A full explanation of the process of deciding on the New Testament canon would require a book-length response, and indeed books have been written about it; however, it is possible to give a basic overview in a short article.
The canon is the list of authoritative books that make up the New Testament. There were many other early Christian documents, and some of them may have been very useful while others were heretical. The canon is the list of those that God has given to the church by the inspiration of the Holy Spirit. Skeptics often say that the early church was diverse and, as time passed, one version of Christianity won out over the other types. The “winners” decided which books would be authoritative, and, of course, they chose the books that they agreed with or that agreed with them. Furthermore, it is often claimed that the church simply decided which books to include in the New Testament centuries after Jesus and the apostles had left the scene. (This implies that Jesus, through the Holy Spirit, was not involved in the process at all!)
It is important to note that church leadership did not decide which books to include in the canon as much as they attempted to discover which books God had actually given to the church and should therefore be included. When attempting to determine which books were inspired and authoritative (books that should be included in the canon), the early church had three primary requirements:
• Apostolic Authority: Christ gave His apostles the task of preserving His teaching and taking it to all the world. For a book to be included in the canon, it had to be linked to an apostle or to someone who had seen the risen Jesus and had heard His teaching in person. Some of the books were written by apostles directly: Matthew, John, and Peter all wrote books included in the canon. The Gospel According to Mark is said to have been based on the preaching of Peter. Luke wrote Luke and Acts based on eyewitness interviews and firsthand documents (Luke 1:1–4). He was also a traveling companion of the apostle Paul and experienced many of the events in Acts firsthand. James and Jude were written by the half-brothers of Jesus and were not believers during Jesus’ lifetime. However, Jesus appeared to his brother James after the resurrection (1 Corinthians 15:7), and he became a believer. Such an appearance is not reported for Jude, but it can be safely assumed that he had heard Jesus’ teaching and that something spectacular made him change his mind about Jesus—most likely a post-resurrection appearance. Jesus appeared to Paul directly and commissioned him to be an apostle.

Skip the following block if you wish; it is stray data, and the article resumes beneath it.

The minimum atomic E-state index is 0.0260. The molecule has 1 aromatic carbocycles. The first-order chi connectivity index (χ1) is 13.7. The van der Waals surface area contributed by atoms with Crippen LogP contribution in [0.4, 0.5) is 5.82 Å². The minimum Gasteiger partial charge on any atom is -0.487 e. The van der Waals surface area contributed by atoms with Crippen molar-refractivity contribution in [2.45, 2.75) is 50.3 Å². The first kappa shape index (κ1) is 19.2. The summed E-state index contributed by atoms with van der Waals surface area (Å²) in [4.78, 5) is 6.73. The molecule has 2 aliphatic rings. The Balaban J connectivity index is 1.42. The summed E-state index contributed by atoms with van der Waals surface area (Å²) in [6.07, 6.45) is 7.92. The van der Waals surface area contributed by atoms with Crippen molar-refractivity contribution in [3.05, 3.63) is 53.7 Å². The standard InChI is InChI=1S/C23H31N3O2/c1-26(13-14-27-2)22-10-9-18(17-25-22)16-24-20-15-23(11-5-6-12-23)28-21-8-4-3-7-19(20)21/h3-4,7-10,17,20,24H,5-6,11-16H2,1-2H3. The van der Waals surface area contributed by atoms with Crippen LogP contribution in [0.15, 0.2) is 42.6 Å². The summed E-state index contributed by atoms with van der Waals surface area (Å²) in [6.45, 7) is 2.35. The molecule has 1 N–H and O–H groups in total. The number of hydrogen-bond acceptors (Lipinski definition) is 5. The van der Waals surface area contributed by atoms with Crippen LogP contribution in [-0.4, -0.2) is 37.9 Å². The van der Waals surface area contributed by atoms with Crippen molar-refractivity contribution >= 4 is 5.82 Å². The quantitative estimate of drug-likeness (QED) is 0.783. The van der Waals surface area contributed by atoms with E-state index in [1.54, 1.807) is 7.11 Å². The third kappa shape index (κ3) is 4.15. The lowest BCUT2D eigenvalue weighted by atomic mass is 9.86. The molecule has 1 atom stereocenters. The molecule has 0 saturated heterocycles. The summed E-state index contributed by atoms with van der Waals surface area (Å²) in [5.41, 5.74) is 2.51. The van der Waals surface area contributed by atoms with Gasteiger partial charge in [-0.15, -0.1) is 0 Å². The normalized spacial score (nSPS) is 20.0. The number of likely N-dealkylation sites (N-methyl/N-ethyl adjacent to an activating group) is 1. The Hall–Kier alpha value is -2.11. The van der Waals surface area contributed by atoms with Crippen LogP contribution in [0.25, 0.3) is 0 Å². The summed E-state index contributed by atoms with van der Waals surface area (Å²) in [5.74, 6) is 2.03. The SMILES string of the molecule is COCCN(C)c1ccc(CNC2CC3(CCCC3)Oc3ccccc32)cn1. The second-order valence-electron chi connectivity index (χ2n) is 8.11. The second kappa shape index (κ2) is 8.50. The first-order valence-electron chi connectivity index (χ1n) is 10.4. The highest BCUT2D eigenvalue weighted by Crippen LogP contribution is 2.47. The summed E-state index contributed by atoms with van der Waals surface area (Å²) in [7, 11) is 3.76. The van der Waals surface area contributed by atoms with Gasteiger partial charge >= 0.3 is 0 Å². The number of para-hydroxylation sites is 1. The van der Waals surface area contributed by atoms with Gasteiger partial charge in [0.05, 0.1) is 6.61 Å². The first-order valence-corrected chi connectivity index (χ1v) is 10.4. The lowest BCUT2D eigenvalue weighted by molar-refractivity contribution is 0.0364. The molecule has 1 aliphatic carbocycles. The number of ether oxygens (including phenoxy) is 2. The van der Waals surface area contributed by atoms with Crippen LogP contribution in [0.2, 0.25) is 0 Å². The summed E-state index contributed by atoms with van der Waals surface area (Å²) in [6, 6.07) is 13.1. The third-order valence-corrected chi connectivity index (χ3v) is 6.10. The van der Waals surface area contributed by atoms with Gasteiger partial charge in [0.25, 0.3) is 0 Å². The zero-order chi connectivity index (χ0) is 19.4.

There were other books that may been helpful to Christians, but, if they did not have an apostolic connection, they were rejected as non-canonical. Some books were written in the name of an apostle, but, if it was evident he did not actually write it, that book was rejected.